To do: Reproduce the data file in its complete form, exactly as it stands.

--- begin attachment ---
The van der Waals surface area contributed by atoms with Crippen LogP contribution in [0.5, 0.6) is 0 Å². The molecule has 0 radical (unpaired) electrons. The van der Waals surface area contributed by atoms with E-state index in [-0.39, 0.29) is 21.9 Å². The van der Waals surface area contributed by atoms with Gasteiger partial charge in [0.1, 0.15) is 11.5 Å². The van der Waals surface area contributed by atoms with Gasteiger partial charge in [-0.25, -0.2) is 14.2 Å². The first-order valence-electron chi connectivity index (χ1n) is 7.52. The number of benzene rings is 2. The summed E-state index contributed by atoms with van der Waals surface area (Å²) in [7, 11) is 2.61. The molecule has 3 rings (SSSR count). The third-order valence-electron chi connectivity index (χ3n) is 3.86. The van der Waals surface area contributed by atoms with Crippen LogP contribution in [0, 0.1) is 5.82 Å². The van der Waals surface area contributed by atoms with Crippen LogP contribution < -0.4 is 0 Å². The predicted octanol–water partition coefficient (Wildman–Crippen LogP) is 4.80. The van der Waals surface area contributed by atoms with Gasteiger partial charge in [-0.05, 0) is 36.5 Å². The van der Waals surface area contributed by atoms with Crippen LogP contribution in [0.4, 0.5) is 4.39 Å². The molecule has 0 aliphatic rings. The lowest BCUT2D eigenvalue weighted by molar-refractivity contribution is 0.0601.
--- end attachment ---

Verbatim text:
The van der Waals surface area contributed by atoms with Crippen LogP contribution in [0.5, 0.6) is 0 Å². The molecule has 0 radical (unpaired) electrons. The van der Waals surface area contributed by atoms with E-state index in [-0.39, 0.29) is 21.9 Å². The van der Waals surface area contributed by atoms with Gasteiger partial charge in [0.1, 0.15) is 11.5 Å². The van der Waals surface area contributed by atoms with Gasteiger partial charge in [-0.25, -0.2) is 14.2 Å². The first-order valence-electron chi connectivity index (χ1n) is 7.52. The number of benzene rings is 2. The summed E-state index contributed by atoms with van der Waals surface area (Å²) in [7, 11) is 2.61. The molecule has 3 rings (SSSR count). The third-order valence-electron chi connectivity index (χ3n) is 3.86. The van der Waals surface area contributed by atoms with Crippen LogP contribution in [0, 0.1) is 5.82 Å². The van der Waals surface area contributed by atoms with Crippen LogP contribution < -0.4 is 0 Å². The predicted octanol–water partition coefficient (Wildman–Crippen LogP) is 4.80. The van der Waals surface area contributed by atoms with Gasteiger partial charge in [-0.05, 0) is 36.5 Å². The van der Waals surface area contributed by atoms with Crippen LogP contribution in [0.4, 0.5) is 4.39 Å². The molecule has 0 aliphatic rings. The lowest BCUT2D eigenvalue weighted by molar-refractivity contribution is 0.0601.